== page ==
Ohio: Until now, Rep. Tim Ryan (D-Warren/Youngstown), a former Democratic presidential candidate, has had the open statewide Democratic primary to himself. He is now joined by former congressional candidate and ex-Consumer Financial Protection Bureau official Morgan Harper. She challenged Rep. Joyce Beatty (D-Columbus) in the 2020 Democratic primary but fared poorly. Ms. Beatty defeated her by a landslide 68-32% margin. Rep. Ryan remains the clear favorite for the Democratic nomination but would be an underdog in the general election against the eventual Republican nominee.

Wisconsin: National Republican Senatorial Committee chairman Sen. Rick Scott (R-FL) said in an interview with the Milwaukee Journal newspaper that he expects Sen. Ron Johnson (R-WI) to seek re-election and make an announcement in the Autumn. Sen. Johnson originally took a two-term pledge when he first ran in 2010 but did begin to hedge about keeping the commitment earlier in the year. He also made other statements suggesting that he would honor his pledge.  

Eleven Democrats have already announced their Senate candidacies including Badger State Lt. Gov. Mandela Barnes and state Treasurer Sarah Godlewski. US Rep. Mike Gallagher (R-Green Bay) is the most likely Republican to run should the Senator decide to retire.


IL-13: Yesterday, Office of Management & Budget chief of staff Nikki Budzinski (D) announced she is returning to Illinois with the goal of challenging five-term Rep. Rodney Davis (R-Taylorville). Illinois’ 13th District could be in the mix for elimination because the state loses a congressional seat. The district sits in the middle of the Downstate region, which is the area losing the most population. Redistricting will be the major factor in likely deciding who runs in which district.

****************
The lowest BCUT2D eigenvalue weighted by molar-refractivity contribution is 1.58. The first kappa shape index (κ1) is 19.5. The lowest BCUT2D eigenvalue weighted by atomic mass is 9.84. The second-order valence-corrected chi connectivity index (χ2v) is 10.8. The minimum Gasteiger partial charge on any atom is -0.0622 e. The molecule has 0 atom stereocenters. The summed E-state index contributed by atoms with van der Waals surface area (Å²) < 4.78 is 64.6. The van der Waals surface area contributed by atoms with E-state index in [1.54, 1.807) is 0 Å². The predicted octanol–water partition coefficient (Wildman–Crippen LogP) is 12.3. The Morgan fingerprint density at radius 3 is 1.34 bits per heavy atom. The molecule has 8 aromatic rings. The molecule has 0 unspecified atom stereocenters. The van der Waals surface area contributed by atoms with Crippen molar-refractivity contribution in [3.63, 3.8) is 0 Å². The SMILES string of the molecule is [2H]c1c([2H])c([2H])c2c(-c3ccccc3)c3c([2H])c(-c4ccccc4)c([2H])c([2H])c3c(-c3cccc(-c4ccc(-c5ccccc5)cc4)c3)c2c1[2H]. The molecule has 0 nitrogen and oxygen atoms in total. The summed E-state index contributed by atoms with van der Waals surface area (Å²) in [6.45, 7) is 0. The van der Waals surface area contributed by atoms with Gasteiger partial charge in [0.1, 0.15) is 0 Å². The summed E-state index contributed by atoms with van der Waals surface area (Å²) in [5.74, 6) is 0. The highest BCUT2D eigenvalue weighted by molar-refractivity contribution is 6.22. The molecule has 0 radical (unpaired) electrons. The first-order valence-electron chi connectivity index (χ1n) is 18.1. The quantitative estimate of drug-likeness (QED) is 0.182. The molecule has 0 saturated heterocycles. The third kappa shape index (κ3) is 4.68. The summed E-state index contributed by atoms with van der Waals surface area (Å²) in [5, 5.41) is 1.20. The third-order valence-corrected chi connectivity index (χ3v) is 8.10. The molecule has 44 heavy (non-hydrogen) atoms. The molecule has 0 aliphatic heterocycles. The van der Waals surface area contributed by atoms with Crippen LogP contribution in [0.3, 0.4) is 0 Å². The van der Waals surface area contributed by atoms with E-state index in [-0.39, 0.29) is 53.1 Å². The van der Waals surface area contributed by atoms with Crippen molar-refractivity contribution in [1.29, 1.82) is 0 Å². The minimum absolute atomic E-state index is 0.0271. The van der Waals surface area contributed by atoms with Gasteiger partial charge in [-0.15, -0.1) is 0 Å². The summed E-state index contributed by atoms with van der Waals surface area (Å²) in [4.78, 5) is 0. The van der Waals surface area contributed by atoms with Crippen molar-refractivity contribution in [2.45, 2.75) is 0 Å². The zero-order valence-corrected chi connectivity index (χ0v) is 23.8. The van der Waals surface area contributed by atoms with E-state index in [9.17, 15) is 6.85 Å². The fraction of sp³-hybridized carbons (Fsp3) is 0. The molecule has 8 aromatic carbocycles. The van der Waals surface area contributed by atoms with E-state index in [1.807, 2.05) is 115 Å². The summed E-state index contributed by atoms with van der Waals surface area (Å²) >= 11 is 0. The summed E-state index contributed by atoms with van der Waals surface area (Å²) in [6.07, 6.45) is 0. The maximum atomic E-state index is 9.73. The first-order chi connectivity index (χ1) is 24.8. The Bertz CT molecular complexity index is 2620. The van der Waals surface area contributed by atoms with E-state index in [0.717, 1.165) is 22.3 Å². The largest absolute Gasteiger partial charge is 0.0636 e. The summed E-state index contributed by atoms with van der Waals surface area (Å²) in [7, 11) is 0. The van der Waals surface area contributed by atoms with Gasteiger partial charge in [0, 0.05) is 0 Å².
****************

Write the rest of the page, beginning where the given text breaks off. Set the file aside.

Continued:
NJ-11: Powerhouse New Jersey fundraising congressional sophomore Mikie Sherrill (D-Montclair) may have drawn her most credible challenger of the five Republicans who have so far declared their candidacies. Morris County Commissioner and former Chatham Mayor Tayfun Selen (R), a long-time immigrant from Turkey who promotes the American Dream, announced his congressional candidacy yesterday. Rosemary Becchi (R), who was the 2020 Republican nominee has not yet entered the race and now appears unlikely to do so.  


Alaska: Former Gov. Bill Walker (I), who did not seek re-election in 2018 because his approval ratings were low and polling showed he would lose with Democratic former US Senator Mark Begich in the candidate field, declared yesterday that he will return in the 2022 election because of the top-four primary election format. He also announced that former Alaska Labor Secretary Heidi Drygas (D) will join his ticket in the Lt. Governor slot. Gov. Mike Dunleavy (R) is seeking re-election. Former state Rep. Les Gara is the only announced Democratic candidate, to date.